The data is available upon request and the request should be made to the Director of research and Innovation Catholic University of Health and allied Sciences.

Authors’ contributions

MMM, SEM, SA and UG designed the work. MMM & MFM participated in the collection of data and specimens. MMM SDS and SEM performed serological tests. MMM, MM, BRK and SEM analysed and interpreted the data. MMM wrote the first draft of the manuscript. SA, UG, SEM and MM provided critical revision of the manuscript. All authors read and approved the final version of the manuscript.

Ethics approval and consent to participate

The protocol for conducting the study was approved by the Joint Catholic University of Health and Allied Sciences/Bugando Medical Centre (CUHAS/BMC) research ethics and review committee (CREC) with certificate no: CREC/043/2014. Consent to participate was obtained from guardians/parents and for those aged 18 years they were asked to sign informed consent.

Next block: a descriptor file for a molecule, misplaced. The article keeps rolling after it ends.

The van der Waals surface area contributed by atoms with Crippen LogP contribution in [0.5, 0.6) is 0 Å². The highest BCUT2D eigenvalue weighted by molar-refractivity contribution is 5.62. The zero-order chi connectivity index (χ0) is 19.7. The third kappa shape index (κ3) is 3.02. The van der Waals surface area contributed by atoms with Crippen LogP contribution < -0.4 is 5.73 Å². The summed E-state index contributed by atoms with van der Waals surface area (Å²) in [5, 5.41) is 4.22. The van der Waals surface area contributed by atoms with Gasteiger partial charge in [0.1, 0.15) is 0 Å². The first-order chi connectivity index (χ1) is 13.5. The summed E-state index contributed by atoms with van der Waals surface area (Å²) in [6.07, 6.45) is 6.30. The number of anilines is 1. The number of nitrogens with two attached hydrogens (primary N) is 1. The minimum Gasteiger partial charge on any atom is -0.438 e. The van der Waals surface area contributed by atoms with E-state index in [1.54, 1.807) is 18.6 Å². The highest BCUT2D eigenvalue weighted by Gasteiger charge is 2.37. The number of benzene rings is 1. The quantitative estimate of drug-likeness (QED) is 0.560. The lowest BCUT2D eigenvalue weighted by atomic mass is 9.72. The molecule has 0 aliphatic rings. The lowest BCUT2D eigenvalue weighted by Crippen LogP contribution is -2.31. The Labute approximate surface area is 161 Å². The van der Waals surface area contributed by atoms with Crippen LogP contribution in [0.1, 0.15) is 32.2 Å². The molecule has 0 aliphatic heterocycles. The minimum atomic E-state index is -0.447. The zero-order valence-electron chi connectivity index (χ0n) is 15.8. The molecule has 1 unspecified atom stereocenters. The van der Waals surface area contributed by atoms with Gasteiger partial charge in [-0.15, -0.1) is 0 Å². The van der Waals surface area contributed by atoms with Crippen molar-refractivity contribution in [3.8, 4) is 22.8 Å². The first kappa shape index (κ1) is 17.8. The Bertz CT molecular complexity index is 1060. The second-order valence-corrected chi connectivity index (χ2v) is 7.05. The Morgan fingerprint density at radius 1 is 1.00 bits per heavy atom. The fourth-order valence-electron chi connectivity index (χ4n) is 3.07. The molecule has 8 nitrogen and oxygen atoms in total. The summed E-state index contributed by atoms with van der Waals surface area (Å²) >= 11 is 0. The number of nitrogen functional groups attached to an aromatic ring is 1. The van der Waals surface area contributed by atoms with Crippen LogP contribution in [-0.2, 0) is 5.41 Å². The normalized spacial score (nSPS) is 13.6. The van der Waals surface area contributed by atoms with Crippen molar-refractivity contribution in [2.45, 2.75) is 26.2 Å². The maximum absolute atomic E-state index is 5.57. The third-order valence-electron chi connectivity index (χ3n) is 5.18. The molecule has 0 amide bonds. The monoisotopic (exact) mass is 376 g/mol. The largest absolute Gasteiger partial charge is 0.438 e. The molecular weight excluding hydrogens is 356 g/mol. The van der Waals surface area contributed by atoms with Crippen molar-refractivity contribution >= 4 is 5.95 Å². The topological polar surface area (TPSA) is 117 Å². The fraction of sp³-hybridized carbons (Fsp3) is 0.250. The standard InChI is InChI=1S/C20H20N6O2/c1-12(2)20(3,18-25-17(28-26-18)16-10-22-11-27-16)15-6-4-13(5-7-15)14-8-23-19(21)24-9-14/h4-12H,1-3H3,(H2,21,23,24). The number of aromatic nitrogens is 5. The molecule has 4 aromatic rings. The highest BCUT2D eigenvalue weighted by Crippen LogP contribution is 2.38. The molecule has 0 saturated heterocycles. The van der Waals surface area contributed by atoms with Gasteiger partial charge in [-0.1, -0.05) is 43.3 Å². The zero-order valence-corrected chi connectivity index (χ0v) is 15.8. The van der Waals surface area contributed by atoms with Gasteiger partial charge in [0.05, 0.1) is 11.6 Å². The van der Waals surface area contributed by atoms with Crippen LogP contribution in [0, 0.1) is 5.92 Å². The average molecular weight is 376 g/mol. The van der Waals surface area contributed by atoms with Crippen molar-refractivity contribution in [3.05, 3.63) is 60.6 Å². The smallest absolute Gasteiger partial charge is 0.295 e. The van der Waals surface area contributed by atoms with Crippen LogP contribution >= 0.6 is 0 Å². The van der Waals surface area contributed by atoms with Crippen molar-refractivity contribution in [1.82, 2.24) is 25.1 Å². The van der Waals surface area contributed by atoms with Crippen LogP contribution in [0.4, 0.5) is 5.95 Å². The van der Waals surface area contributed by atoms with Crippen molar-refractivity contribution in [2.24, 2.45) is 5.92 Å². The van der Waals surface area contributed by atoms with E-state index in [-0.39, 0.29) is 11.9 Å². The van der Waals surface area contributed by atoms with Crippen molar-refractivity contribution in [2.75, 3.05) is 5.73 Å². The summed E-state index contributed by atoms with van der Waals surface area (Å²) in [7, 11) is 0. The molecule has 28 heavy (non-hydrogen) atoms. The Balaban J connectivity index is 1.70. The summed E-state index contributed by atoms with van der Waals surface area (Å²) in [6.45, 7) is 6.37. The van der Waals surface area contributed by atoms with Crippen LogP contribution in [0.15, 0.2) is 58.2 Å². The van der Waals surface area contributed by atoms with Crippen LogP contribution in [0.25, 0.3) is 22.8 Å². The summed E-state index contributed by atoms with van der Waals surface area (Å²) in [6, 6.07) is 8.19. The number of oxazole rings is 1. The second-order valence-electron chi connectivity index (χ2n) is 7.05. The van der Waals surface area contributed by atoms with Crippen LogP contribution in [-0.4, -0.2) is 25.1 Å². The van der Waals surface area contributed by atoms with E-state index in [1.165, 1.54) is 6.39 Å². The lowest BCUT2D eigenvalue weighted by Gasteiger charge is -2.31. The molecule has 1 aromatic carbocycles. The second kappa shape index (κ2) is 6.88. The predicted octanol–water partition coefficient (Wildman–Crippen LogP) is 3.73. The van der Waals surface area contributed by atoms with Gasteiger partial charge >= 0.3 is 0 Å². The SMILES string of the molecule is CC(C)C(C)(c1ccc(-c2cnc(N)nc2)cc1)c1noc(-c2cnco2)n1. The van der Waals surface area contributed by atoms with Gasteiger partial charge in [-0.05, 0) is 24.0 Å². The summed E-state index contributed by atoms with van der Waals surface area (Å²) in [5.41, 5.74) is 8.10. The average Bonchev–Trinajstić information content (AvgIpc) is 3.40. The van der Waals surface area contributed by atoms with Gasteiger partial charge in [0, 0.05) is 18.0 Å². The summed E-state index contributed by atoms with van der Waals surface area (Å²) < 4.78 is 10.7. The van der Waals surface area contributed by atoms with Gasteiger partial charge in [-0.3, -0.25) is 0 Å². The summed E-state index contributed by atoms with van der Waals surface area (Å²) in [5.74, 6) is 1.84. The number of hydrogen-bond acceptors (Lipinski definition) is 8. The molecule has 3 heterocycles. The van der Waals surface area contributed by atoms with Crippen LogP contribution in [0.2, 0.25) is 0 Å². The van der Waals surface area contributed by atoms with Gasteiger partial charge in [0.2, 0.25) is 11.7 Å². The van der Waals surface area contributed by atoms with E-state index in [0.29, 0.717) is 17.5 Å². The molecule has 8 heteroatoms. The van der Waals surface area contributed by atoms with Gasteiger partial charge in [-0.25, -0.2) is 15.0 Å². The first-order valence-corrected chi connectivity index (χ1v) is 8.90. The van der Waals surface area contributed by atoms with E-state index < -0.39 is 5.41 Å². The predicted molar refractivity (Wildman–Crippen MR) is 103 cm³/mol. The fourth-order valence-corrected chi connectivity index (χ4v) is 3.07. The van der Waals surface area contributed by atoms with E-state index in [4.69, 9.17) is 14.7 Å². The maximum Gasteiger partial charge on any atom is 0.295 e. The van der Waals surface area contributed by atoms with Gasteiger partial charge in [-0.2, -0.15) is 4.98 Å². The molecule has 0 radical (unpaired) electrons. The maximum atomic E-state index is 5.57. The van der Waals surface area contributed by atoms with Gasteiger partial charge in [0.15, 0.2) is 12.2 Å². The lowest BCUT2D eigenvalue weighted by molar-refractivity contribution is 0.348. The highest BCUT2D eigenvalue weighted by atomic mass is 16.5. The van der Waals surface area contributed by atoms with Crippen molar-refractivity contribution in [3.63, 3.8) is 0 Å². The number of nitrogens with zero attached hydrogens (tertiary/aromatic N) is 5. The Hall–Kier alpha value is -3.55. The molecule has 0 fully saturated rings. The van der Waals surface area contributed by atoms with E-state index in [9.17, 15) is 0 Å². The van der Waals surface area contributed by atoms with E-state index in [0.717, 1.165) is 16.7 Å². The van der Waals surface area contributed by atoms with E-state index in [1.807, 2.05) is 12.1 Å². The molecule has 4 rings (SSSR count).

Consent for publication

Not applicable.

Competing interests

Authors declare that they have no competing interest. All authors have read and approved the final version of the manuscript before submission.

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Authors’ Affiliations

(1)
Department of Microbiology and Immunology, Weill Bugando School of medicine, Catholic University of Health and Allied Sciences, P.O. Box 1464, Mwanza, Tanzania
(2)
Department of Microbiology and Immunology, Muhimbili university of Health and allied sciences, P.O. Box 65001, Dar es Salaam, Tanzania
(3)
Institute of Medical Microbiology, University Medical Centre Göttingen, Kreuzbergring 57, 37075 Göttingen, Germany
(4)
Department of Epidemiology and Biostatics, School of Public Health, Catholic University of Health and Allied sciences, P.O.Box 1464, Mwanza, Tanzania

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Copyright

© The Author(s). 2018